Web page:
Rwanda deportations: Is UK planning to override European Court of Human Rights?

Britain’s Deputy Prime Minister Dominic Raab on Wednesday (June 22) said that the country will remain under the jurisdiction of the European Court of Human Rights (ECHR). His comments came days after the top court blocked the government’s move to deport some asylum seekers to Rwanda. 

Raab told Sky News that “we are staying in the ECHR.” However, he added that it was “legitimate to push back” against ECHR rulings. And also noted that the UK parliament should have the last word on the law of the land. 

Despite the claims to remain under the jurisdiction of the ECHR, the UK has unveiled plans to override the European court after Rwanda spat. 

On Wednesday (June 22), the UK government said that it will introduce legislation allowing it to ignore certain ECHR decisions.

As reported by news agency AFP, Raab will bring the new Bill of Rights to parliament on Wednesday as the government attempts to implement its Rwanda plan.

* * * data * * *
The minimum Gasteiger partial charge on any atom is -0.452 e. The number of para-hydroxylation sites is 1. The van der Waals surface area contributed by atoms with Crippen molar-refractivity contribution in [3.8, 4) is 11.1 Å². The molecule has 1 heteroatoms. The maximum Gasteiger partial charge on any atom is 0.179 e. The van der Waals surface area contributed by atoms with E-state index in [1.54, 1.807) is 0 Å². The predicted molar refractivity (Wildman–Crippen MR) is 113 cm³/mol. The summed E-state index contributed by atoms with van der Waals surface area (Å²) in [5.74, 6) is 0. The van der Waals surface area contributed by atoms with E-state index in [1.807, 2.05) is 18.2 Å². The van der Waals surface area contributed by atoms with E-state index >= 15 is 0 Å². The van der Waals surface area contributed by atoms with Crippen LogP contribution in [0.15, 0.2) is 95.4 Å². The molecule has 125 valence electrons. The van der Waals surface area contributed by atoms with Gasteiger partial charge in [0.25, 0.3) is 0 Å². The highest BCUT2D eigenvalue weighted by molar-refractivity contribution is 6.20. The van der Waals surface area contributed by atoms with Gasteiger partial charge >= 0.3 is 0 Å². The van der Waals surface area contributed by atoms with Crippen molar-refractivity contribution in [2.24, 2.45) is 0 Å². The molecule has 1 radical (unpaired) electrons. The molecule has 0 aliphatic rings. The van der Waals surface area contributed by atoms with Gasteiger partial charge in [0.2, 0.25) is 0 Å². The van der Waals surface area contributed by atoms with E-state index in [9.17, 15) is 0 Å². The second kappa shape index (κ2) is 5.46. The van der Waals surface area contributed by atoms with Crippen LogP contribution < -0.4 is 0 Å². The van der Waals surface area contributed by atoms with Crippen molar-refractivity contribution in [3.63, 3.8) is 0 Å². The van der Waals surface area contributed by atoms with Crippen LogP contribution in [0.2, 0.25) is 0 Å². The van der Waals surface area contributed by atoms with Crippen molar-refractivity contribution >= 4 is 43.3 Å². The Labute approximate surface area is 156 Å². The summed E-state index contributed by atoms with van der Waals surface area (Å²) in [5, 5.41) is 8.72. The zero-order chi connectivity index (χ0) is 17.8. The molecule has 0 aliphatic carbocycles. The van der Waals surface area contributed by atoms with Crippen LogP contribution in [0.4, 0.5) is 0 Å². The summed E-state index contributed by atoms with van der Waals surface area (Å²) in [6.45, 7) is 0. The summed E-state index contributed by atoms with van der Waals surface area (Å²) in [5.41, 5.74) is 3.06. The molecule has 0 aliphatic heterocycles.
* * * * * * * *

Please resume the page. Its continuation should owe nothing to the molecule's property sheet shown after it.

Last week, the government’s plan to fly asylum-seekers to Rwanda was blocked dramatically as there was a last-minute intervention by European judges. They had grounded the first plane minutes before it was due to depart. 

However, the British government said that it’s still working on its plan of deporting asylum seekers to Rwanda which sparked fury among Conservatives. 

Raab said Wednesday that the bill would assert that the Supreme Court in London is the ultimate arbiter on human rights issues. The law would also mean that interim measures from the court under issued under “rule 39” are not binding on UK courts. 

“The UK Supreme Court should be supreme in their legal interpretations,” Raab told Sky News. 

Raab said that the new bill would instead “strengthen our UK tradition of freedom whilst injecting a healthy dose of common sense into the system”. 

“These reforms will reinforce freedom of speech, enable us to deport more foreign offenders and better protect the public from dangerous criminals,” he said. 


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